The main goal of Mismuseos.net is to present a case of exploitation of Linked Data for the G.L.A.M. community through innovative end-user applications built on GNOSS, a semantic and social software platform. Mismuseos.net is a free access semantic online solution for end-users that allows them to find and discover museums-related content, and also reach some related external information thanks to the correlation with other datasets. We currently have collections of seven Spanish museums, where users can browse over 15,000 pieces of art and 2,650 artists. The featured applications are: faceted searches, enriched contexts and navigation through graphs. The search engine enables aggregated searches by different facets and summarization of results for each successive search.
Mismuseos.net obtains the information about cultural goods from the Europeana dataset and the online collections of public Spanish Museums. It also extracts and links data from additional datasets of the Linking Open Data cloud, either to supplement information or to generate enriched contexts: Dbpedia, Geonames and Didactalia (a GNOSS project with an index of more than 50,000 open educational resources).
Mismuseos.net shows a case of exploitation of Linked Data for the G.L.A.M. community through innovative end-user applications built on GNOSS, a semantic and social software platform. In more detail, the project is guided by the following goals:
- Put data to work: exploit public datasets and information on museums to generate benefits for users and improve the user’s experience thanks to the potential of the semantic web.
- Link datasets both to enrich content and generate accurate contexts of information building a cultural and educational graph.
- Connect cultural and educational worlds in a knowledge ecosystem.
SEMANTIC SOFTWARE SOLUTION: MISMUSEOS.NET
Mismuseos.net is a free access semantic online solution for end-users that allows them to find and discover museums-related content, and also reach some related external information thanks to the correlation with other datasets. Mismuseos.net structures, organizes and makes available to you, in accordance with the principles promoted by the Linked Data Project, an extensive catalog of artworks that museums publish on the Web. Moreover, it links the catalog with other existing LOD educational knowledge bases allowing the generation of educational contexts related to cultural goods.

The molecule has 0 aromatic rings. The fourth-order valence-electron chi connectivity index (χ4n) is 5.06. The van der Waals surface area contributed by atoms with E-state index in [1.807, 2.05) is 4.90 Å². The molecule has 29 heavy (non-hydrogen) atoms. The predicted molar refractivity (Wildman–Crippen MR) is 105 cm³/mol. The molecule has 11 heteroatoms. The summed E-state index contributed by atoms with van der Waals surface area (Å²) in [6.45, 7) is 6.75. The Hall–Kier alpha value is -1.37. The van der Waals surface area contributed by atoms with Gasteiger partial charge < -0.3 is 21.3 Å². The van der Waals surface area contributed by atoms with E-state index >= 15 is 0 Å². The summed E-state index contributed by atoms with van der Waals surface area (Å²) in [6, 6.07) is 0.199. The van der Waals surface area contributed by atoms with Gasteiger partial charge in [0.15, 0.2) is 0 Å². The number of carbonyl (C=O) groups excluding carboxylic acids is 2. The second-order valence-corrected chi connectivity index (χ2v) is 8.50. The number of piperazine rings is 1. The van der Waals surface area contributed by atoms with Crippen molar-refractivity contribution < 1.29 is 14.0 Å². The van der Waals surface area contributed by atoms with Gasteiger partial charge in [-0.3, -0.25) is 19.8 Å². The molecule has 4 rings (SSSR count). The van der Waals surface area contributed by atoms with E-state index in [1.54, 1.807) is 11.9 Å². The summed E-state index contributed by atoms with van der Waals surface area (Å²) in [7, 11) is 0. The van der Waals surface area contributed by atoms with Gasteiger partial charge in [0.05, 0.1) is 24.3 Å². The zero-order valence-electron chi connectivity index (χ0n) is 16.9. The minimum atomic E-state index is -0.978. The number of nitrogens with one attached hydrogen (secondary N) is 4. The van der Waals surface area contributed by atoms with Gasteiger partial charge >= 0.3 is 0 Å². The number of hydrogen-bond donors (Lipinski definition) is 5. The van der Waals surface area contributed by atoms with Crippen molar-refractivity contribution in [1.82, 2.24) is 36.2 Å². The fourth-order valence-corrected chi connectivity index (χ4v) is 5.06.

We currently have a collection of seven Spanish museums (a meta-museum), where users can browse over 15,000 pieces of art and 2,650 artists. These are the museums included until now: Museo Bellas Artes de Bilbao, Museo Reina Sofía, Museo del Prado, Museo Sorolla, Museo de la Fundación Lázaro Galdiano, Museo del Greco and Museo de la Biblioteca Nacional (Museum of the National Spanish Library).
Datasets used: Europeana (CER.ES collection), Dbpedia, Geonames and Didactalia (GNOSS)
Mismuseos.net uses several datasets and sources of information:
- Europeana dataset, specifically the data from the CER.ES collection (CER.ES is the Digital Network of Collections of Spanish Museums), and the online collections of public Spanish Museums. These two datasets were used in order to obtain the information about cultural goods (pieces of arts and museum information basically).
- DBPedia, used to supplement the information about the author with and extract information on authors and museums location.
- Geonames, in order to obtain the geolocation data of artists and museums, once we have obtained the names of the places from the primary source or from Dbpedia. This information will be exploited in the future to locate them in a map view.
- Didactalia, an index of over 50,000 educational resources on gnoss.com, linked to provide users with related educational content.
To sum up the process, the primary information has been enriched, cleaned and normalized when necessary, and uploaded to the project online space inside the gnoss.com platform, so that we can consume and exploit the data and present the end-user applications. We have prepared a general navigation through tabs that includes a homepage with content selection, a tab for the collection (pieces of art) and another one for artists. In the near future, we will also include a tab for museums. The previous entities (pieces of art, artists and museums) are represented on the platform with their specific ontologies thanks to the semantic CMS of GNOSS using standard vocabularies if available.
Technology and main features:
The solution has been developed on gnoss.com, a social and semantic platform with a deep focus on the generation of social knowledge ecosystems and end-user applications in a Linked Data environment. It includes faceted searches, recommendation systems and adapted contexts in education, university and enterprises. GNOSS could be conceived as a network of networks or a linked networks space oriented to using semantic technologies for data and service integration. Moreover, it has a wide range of configurable social tools, which have been mostly deactivated in the case of Mismuseos.net.
- Semantic Content Management System (SemCMS): semantic forms engine